We’ve seen this movie so many times before. Laws are proposed, and sound fine for health and the environment, but the details can render the whole effort worthless. (Buy me a beer and I can recount countless examples.) In this case, the removal of one word can open Canada’s premier environmental law to endless litigation and another fifty years of turtle walk on toxic chemicals.
The Canadian Senate is currently considering Bill S-5, An Act to Amend the Canadian Environmental Protection Act (CEPA). Some of the provisions might raise a few eyebrows. The Canadian Environmental Law Association (CELA), Ecojustice, and dozens of other environmental organizations have registered opposition to these frankly dangerous changes.
Fe de Leon, researcher and paralegal at CELA, told the Watershed Sentinel that it appears that the Bill S-5 revisions to CEPA are trying integrate with American practices, rather than the gold standard risk-based approach of the EU, which starts from the precautionary principle.
Not that the current law is working very well. In one article, CELA called it “playing regulatory whack-a-mole with dangerous chemicals.”
In a good step forward, Bill S-5 does provide the right to a healthy environment, but (and here comes the catch) there is no provision for what the lawyers call “a remedy,” and what parents might call consequences.
What pollution planning?
There is still no mandatory requirement for pollution prevention planning for toxic substances (sort of like doing your homework). And since CEPA became law in 1999, the Minister has only exercised the power at his/her discretion to require that planning for one-sixth of the chemicals on the current Schedule 1 List of Toxic Substances.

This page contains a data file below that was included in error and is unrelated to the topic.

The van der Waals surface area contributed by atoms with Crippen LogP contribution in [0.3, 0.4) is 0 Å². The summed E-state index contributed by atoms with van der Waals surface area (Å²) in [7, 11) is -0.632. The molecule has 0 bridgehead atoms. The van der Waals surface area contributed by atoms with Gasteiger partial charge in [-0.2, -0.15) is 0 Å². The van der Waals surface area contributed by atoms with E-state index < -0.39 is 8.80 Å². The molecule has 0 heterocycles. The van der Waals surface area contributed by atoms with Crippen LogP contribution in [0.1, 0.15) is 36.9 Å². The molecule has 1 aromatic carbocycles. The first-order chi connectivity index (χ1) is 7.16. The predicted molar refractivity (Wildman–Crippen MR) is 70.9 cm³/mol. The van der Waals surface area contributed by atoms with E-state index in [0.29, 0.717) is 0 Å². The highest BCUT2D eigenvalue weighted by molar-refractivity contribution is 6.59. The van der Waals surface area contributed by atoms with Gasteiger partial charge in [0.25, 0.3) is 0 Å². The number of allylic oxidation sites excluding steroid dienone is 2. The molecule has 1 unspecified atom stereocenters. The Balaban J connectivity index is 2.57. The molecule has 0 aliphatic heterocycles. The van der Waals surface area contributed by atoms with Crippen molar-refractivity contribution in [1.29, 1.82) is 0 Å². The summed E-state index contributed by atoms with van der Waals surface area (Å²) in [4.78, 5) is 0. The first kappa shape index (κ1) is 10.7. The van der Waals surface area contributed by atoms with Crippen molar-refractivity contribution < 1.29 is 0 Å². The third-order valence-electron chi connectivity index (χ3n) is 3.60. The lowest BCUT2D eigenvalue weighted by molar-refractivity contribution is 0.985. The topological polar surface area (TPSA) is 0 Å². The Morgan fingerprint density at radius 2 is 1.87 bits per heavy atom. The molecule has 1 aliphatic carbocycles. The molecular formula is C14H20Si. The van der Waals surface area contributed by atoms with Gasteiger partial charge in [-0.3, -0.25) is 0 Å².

Endless citizen effort went into getting those 150 chemicals onto Schedule One. There are thousands of substance candidates, but the criteria are onerous and the acceptable science is scarce. It is up to citizens and scientists to come up with the proof of a substance’s toxicity. Meanwhile, industry has no obligation to test for issues such as endocrine-disrupting substances, cumulative effects, and impacts on vulnerable populations. Citizens toil, while industry not only profits, but often poisons workers and neighbours – lead being a prime example.
As for looking for alternatives to toxics, whether chemicals or products or production methods, that requirement was neatly knee-capped in 1999, when the need for such alternatives to be economically feasible was inserted into CEPA at the last minute.
But what about “toxic”?
This is a humdinger. For reasons unknown, the feds are proposing to eliminate the word “toxic” from the legal designation, Schedule 1 List of Toxic Substances. “Toxic” under Canadian environmental law has a specific meaning and must meet specific criteria. That is why so few substances are on Schedule One. Probably the reasons to remove “toxic” are beloved by PR companies and lawyers, because of the potential for endless litigation – oh goodie.
On top of that, Bill S-5 proposes to divide the already impotent Schedule One into two parts – maybe to be called Substances and Other Substances? Potentially only Substances, about 10% of the list, would be subject to stringent controls, the rest maybe to pollution prevention planning, or even more research.
And round we go again, on Canada’s baroque ferris wheel for environmental protection.